Writer: Terence Winter
Cast: Leonardo DiCaprio, Jonah Hill, Matthew McConaughey, Kyle Chandler, Rob Reiner, Jean Dujardin, Joanna Lumley, Margot Robbie, Cristin Milioti
Running time: 180mins
The lowdown: Martin Scorsese once again proves he’s Hollywood’s most dazzling movie magician with a drug and sex fuelled cautionary tale of corporate greed that is a blast to watch but you wouldn’t want to live there. DiCaprio delivers an astonishing, vanity-free performance as grade-A scumbag Jordan Belfort, a stockbroker who makes Gordon Gekko look like Robin Hood. Jonah Hill is on memorable form as Belfort’s right-hand douchebag, but this is Scorsese and DiCaprio’s show and it’s their finest collaboration to date: a five-star, three hour one not to miss.
The full verdict: Toward the end of GoodFellas, as the FBI arrest swathes of gangsters, one bystander remarks, “Why don’t you go down to Wall Street and catch some real crooks?”
23 years later Scorsese does just that and follows his first family film, Hugo, with the most debauched movie of his career. Although technically these gangsters’ HQ was not actually on Wall St.
Along for the ride is one-time Merrill Lynch legal assistant Terence Winter, regular writer on The Sopranos and Boardwalk Empire.
So if the comparison was not clear enough, this is GoodFellas’ unofficial sequel – another movie about a charismatic but loathsome individual who swapped a conscience for vast riches and constant, instant gratification. Happily, Scorsese again pulls off the difficult trick of depicting the lifestyle’s allure but not being seduced into celebrating the lead anti-hero (who again provides a boastful, explanatory voiceover).
Whisking the audience into a world already travelling at supersonic speed, you ironically need a clear-head to keep up with the ways in which Belfort scammed his fortune (or risk becoming another cold-called victim).
After a promising career in an established Wall Street brokerage house is cut short by the 1987 stock market crash, Belfort finds himself at a tiny Long Island company.
But, not before a cameo’ing Matthew McConaughey (doing the odious Alec Baldwin bit from Glengarry Glen Ross) as a legendary broker has taught Belfort that all this is fantasy money and the smart get in and out fast leaving everyone else holding the bill.
Belfort then transforms profit expectations on “penny stocks” (stock from micro-companies) by buying it himself to jack up prices, then have his army of well-trained, hungry jackals sell the ultimately worthless paper to gullible or desperate investors.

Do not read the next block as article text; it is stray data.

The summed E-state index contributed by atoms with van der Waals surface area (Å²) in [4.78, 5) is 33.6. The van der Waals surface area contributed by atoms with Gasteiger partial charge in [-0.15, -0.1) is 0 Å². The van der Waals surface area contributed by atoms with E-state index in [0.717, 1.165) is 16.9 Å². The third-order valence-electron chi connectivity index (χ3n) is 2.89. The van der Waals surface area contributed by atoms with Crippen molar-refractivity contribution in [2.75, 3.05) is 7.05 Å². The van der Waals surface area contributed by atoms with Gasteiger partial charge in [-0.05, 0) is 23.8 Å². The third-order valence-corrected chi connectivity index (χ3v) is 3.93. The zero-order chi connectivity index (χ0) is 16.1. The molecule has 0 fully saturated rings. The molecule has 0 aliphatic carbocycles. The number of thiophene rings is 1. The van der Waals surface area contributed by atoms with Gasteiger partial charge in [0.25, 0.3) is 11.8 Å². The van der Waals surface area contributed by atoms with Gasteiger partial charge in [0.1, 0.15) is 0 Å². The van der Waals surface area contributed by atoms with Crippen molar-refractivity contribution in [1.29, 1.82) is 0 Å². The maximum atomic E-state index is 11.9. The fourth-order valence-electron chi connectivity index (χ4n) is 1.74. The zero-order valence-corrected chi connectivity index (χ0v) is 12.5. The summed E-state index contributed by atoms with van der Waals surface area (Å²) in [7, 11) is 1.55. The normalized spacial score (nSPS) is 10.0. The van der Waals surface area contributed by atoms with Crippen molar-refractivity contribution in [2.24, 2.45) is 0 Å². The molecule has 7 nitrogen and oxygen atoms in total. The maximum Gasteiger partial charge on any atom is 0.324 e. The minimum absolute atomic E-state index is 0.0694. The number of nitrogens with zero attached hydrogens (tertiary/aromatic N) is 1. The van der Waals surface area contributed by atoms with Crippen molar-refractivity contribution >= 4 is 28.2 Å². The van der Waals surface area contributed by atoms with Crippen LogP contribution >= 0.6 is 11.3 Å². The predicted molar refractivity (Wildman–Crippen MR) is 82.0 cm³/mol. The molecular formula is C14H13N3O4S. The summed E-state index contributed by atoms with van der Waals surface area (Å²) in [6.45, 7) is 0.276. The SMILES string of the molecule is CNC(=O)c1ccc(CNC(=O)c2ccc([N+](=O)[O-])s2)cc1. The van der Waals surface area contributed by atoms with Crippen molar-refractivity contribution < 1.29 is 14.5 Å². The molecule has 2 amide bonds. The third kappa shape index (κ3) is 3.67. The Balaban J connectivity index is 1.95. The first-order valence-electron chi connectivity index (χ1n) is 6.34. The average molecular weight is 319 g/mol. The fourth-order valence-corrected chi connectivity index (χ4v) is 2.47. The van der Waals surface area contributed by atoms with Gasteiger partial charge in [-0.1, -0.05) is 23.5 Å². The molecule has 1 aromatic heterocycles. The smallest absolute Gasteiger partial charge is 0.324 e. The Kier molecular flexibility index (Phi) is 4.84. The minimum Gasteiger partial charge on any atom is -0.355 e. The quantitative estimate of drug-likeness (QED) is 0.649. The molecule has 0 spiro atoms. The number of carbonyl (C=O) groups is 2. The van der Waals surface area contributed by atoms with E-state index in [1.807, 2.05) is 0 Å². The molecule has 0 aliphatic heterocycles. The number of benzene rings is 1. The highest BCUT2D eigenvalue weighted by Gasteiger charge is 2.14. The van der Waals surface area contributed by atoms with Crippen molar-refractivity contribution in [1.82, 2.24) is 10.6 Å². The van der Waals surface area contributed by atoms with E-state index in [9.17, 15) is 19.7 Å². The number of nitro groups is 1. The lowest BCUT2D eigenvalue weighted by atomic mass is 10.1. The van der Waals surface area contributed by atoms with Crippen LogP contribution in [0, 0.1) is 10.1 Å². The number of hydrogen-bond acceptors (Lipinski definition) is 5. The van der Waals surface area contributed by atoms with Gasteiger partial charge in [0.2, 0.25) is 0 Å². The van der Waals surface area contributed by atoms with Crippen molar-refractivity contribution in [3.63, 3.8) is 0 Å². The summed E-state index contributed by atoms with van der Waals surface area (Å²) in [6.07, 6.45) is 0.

And while not legal, the white collars, complex financial laws and classy sounding company name Stratton Oakmont meant this could hide in broad daylight. Although the FBI finally do come calling.
DiCaprio channels the reptilian charm of Ray Liotta’s Henry Hill (even occasionally sounding like him) and cements his status as one of his generation’s most dynamic thesps.
Whether imbibing substances at a rate that would make Hunter S. Thompson queasy, crawling to his Lamborghini while paralysed by copious Quaaludes, making a pass at Joanna Lumley (as a GILF money launderer), or firing up fellow bottom feeders with venal, materialistic motivational speeches, Leo is electric.
But crucially not likeable. There’s barely a sympathetic character in the movie, save Rob Reiner as DiCaprio’s bewildered dad and Kyle Chandler as the FBI agent pursuing Belfort but perhaps envious of his wealth.
Which makes watching The Wolf of Wall Street like staring into a piranha pool at feeding time. The energy, colours, and behaviour are fascinating… but grotesque.
Dwarf-tossing, ‘lude powered orgies, roller-skating chimps, naked marching bands, near-death in a storm tossed yacht, oily Swiss bankers (one courtesy of The Artist’s Jean Dujardin) and the inevitable betrayals when all involved start sweating over serious jail time are par the course if you want in on this alpha-male morality black hole.
Women exist only to be cheated on, act as status symbols, or to be paid for sex or humiliated as in a throwaway but upsetting moment when a secretary gets $10,000 to have her head shaved in front of baying men. But Milioti and Robbie still manage to make their mark as Mrs Belfort #1&2.
The most impressive aspect about The Wolf of Wall Street is that Scorsese’s daring, energy and social scalpel have not dulled even now he is in his 70s. His camera still dances, his fusion of image and song still astound, and again he holds the American Dream up to harsh light.
Which all brings us back to GoodFellas. As with that film, he again has been criticised here for glamourising criminals. This is all bunkum; – The Wolf of Wall Street reminds us where unchecked “entrepreneurship” can lead and proves why generations of film lovers regard Scorsese as America’s finest moviemaker.